Tuesday, November 22, 2011

The Bridge

Twenty years ago Craig Spector and John Skipp got together and bashed out "The Bridge." It still feels razor sharp and acid fresh to this very day.

It's a doomsday story. In the general there's nothing new here. Toxic waste, blah blah blah. Accident, blah blah blah. A ragtag assortment of the townsfolk who must face the terror, the horror, the mystery, that is... the BRIDGE blah blah blahida blah. Luckily for us Craig and John take this boilerplate and forge a literary sword.

The first good thing they do, or the last actually is that EVERYBODY DIES. There you go folks, that's your spoiler. Before you touch this book know that EVERYBODY DIES. This is a doomsday novel where there is an actual doomsday. Now you might rightly wonder why read a book when you know everyone is a goner. Well, the short answer is that there are worse things than death. A lot of the characters are going to through as Bowie would say, "cha-cha-changes."

The next thing I like is the nature of the threat. Toxic waste might have been the cause, and even forms a continuing theme, but what came out from under the bridge is a very different beastie indeed. It is not so much as a monster or even a group of monsters but a radical change in the rules of the universe. A second genesis. In short form, in a universe where once there was but life or death there is now a third option. How can you fight a change in the very way the universe can operate? It makes one yearn for fighting Godzilla, that is easy by comparison.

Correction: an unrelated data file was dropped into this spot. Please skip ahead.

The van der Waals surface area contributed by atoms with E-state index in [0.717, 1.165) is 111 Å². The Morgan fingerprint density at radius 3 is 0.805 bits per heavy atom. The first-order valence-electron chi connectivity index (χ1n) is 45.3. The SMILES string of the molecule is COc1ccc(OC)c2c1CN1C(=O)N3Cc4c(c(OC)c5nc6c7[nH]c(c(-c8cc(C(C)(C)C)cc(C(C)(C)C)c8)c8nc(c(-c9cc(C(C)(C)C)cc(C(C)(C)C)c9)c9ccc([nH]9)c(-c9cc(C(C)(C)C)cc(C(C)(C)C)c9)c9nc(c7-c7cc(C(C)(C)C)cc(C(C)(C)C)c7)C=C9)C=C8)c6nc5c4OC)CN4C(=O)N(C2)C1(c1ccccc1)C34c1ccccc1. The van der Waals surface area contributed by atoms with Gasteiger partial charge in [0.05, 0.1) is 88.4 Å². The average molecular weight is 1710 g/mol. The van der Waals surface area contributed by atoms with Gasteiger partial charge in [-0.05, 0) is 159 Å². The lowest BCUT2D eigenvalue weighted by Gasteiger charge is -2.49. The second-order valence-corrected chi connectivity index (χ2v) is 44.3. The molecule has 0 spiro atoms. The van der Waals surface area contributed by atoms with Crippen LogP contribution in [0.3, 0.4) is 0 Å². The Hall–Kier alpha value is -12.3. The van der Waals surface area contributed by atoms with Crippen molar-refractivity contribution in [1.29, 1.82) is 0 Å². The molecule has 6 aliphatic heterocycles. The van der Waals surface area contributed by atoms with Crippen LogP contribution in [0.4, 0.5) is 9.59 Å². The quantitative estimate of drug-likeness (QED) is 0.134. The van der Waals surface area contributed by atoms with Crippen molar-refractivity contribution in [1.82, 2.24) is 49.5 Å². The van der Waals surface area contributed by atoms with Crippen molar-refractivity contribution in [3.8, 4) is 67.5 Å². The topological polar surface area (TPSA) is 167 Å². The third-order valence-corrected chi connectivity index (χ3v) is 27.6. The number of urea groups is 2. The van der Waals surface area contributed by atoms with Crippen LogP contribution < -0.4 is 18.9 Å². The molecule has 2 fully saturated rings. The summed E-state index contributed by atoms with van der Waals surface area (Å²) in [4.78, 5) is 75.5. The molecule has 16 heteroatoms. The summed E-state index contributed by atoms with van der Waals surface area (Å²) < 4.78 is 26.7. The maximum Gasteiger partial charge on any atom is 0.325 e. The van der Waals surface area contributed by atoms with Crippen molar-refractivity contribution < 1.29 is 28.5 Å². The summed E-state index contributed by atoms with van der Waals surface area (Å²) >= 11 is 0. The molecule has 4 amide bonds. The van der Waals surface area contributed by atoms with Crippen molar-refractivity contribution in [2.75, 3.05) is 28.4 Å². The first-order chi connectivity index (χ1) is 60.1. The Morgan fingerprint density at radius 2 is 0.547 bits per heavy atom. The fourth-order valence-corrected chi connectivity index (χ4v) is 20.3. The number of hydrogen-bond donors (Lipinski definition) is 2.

This all nice and all but it wouldn't make for a great book without great writing. I never understand how two people can write one book, but these two manage it with style. They were of movement known as "Splatterpunks," and the movement was known for a fast and loose style and of course lots of violence. Craig and John write almost like it is a comedy, a farce, which is sometimes the best way to write a tragedy. No one is spared from some sharp observations. As far as they are concerned every one is responsible from the evil local industrialist polluting prick (trade mark pending), to the terribly nice lady who thinks eating vegan will save the world.

By the way, it didn't.

So, 20 years young is the Bridge. It is still relevant. It is still very much a joy to read. It's a downer of a story that leaves you darkly exhilarated by the end.  Definitely read it. 

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